Women power makes this flight a laugh riot

Women empowerment. This all-lady crew is at one level a recognition of the legitimate space for women. Interestingly, it is not a film that eulogises the status of women as a mother, sister, sacrificial lamb, doormat and other stereotypes. From Devika Rani and Nadia to Nargis, Meena Kumari, Nutan to Sharmila Tagore, Zeenat Aman, Madhuri Dixit, Kajol to the present is often a case of step forward and two in the reverse. Kareena did a film on woman-space — even earlier in ‘Veere Di Wedding’ and dealt with her professional space in ‘Ki & Ka’. So has Tabu done herself and given the cause its periodic nudges. Kriti Sanon as a surrogate mother pressed her case and credentials and is slowly laying her claim on proper attention and not just eyeballs. Apart from the fact that the film recognises space for women, its stance in showing them as fun-loving and willing to twist the law opens up new parameters of woman space in our cinema.

The film begins with Customs sub-inspector Mala (Tripti Khamkar) taking into custody three air hostesses Geetha Sethi (Tabu), Jasmine (Kareena) and Divya Rana (Kriti Sanon) as suspects. For a good part of the narrative, it is not known what they are suspected of, or detained for. The three air hostesses work for a dying airline — Kohinoor Airlines. The airlines is headed by Vijay Walia (Saswata Chatterjee). No marks for guessing which airlines and which Vijay. As if there was a need to probe, the red uniform is all-telling. Geetha Sethi knows that she is working for a crumbling employer. Depleting resources and a constant eye on her Provident Fund does not stop her domestic happiness with partner chef Arun Sethi (Kapil Sharma). Geetha has started off as a beauty queen but hasn’t moved very far and ended up as a senior member of the airline crew. Jasmine is the smart alec who always wanted to be a CEO and has no qualms about snatching costly items from wherever she can. Divya also has problems of poverty, with an ambition to be a pilot. She lies to her parents that she is a pilot while she is an airhostess. The three therefore have reasons to fly higher than merely fly. By accident, they realise that a regular passenger is smuggling gold at the instance of their manager Manoj Mittal (Rajesh Sharma). Tempted to make quick money, placed alongside need, the three take to it and succeed till the law catches up with them, or nearly does. Divya for all her lies encourages Jalveer Singh (Diljit Dosanjh) and exploits his naivety.

Rajesh A. Krishnan, the film-maker, chooses a reasonably impish, fun-filled script. He works around the infamous airline without having to moralise on the issues involved. The premise and the verve of the principal characters is interestingly established and executed till half-time. It is the post-interval treatment that lacks punch and credibility. Krishnan seems to wake up to lost time and is in a hurry to give closure. The celebrations abroad, the re-employment of the crew in the hotel and how they carry off the coup are too flimsy and do not carry sufficient humour punch to justify the flippance.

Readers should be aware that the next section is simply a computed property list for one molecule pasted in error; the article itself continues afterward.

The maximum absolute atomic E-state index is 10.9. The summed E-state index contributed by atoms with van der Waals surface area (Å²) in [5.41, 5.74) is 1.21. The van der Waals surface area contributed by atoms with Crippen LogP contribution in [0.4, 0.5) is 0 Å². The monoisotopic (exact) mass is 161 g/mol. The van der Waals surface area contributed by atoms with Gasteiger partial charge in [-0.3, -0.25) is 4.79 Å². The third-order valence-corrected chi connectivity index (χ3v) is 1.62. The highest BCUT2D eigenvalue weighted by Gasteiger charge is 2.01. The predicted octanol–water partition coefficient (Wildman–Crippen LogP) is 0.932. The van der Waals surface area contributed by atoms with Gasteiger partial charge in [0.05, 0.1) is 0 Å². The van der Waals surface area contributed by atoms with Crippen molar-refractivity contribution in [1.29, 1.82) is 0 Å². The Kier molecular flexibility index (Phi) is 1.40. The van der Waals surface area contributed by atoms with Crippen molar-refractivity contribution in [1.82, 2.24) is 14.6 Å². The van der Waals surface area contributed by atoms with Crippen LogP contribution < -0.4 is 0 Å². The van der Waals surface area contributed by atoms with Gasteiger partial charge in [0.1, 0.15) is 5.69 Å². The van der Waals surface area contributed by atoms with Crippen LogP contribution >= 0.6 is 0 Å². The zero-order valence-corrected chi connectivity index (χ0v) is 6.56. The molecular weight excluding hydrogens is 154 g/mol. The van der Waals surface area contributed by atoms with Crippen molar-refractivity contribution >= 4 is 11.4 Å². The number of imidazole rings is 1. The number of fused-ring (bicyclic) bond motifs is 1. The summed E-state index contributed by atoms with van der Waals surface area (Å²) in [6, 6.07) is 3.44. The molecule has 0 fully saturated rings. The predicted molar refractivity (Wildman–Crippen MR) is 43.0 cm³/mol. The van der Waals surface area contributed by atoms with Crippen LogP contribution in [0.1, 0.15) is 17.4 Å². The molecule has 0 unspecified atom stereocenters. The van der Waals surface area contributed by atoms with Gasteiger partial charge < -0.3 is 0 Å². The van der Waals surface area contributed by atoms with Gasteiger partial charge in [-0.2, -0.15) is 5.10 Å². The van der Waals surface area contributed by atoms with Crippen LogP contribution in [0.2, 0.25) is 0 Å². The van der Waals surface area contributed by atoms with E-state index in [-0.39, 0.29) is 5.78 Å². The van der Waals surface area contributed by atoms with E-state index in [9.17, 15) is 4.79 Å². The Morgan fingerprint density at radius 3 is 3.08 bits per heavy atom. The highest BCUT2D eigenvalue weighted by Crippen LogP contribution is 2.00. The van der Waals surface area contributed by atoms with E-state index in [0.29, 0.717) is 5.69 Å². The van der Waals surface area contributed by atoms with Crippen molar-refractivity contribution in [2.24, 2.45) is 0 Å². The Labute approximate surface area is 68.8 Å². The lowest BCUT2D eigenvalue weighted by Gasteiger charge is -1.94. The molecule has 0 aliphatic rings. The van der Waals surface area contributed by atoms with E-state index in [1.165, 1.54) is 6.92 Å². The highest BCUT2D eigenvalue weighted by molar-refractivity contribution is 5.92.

Saswata Chatterjee as Walia is woefully inadequate. He does not impress at all. Maybe because the film-maker does not invest in the character and pushes by the repute of the original character rather than independently establish one. Kapil Sharma and Diljit Dosanjh, both very subtle actors, present their presence without much ado. It is an interesting piece of casting. It gives space to mainstream actors who have the requisite talent. Rajesh Sharma is adequate. Special mention should be made about Tripti Khamkar who is very good except for one scene when she is made to go overboard.

This Nidhi Nehra-Mehul Suri script focuses on the three main women characters. Sometimes choice is a job half-done. When the choice is perfect, the task is nearly done. It is noteworthy that Tabu walks the thin line of hesitant enjoyment with perfection. It needed an actor of her calibre and does she deliver. Kareena Kapoor understands the nuances of humour. From the ‘Poo’ girl to the umph girl, she’s done it all. There is a live wire spirit in the actress that is a needed essential to her Jasmine. Kriti Sanon who till the other day looked like a work in progress has suddenly blossomed. The very courage to join cinematic space with the unquestionable Tabu and the fizz-filled Kareena is an announcement of confidence. This is matched with performance.

Women empowerment is certainly shown when Kareena performs the last rites or when Tabu takes on the mantle of the family to support the dream of her father. There are moments in the film that go over the top, particularly the climax which is very unconvincing and does not bring with it much laughter.

“Fend for yourself” is a critical decision that the threesome takes. An interesting step forward. To an audience that often does not expect much, this two-hour nothing film is a short distance flight, if nothing, worth the take.

( Source : Deccan Chronicle )
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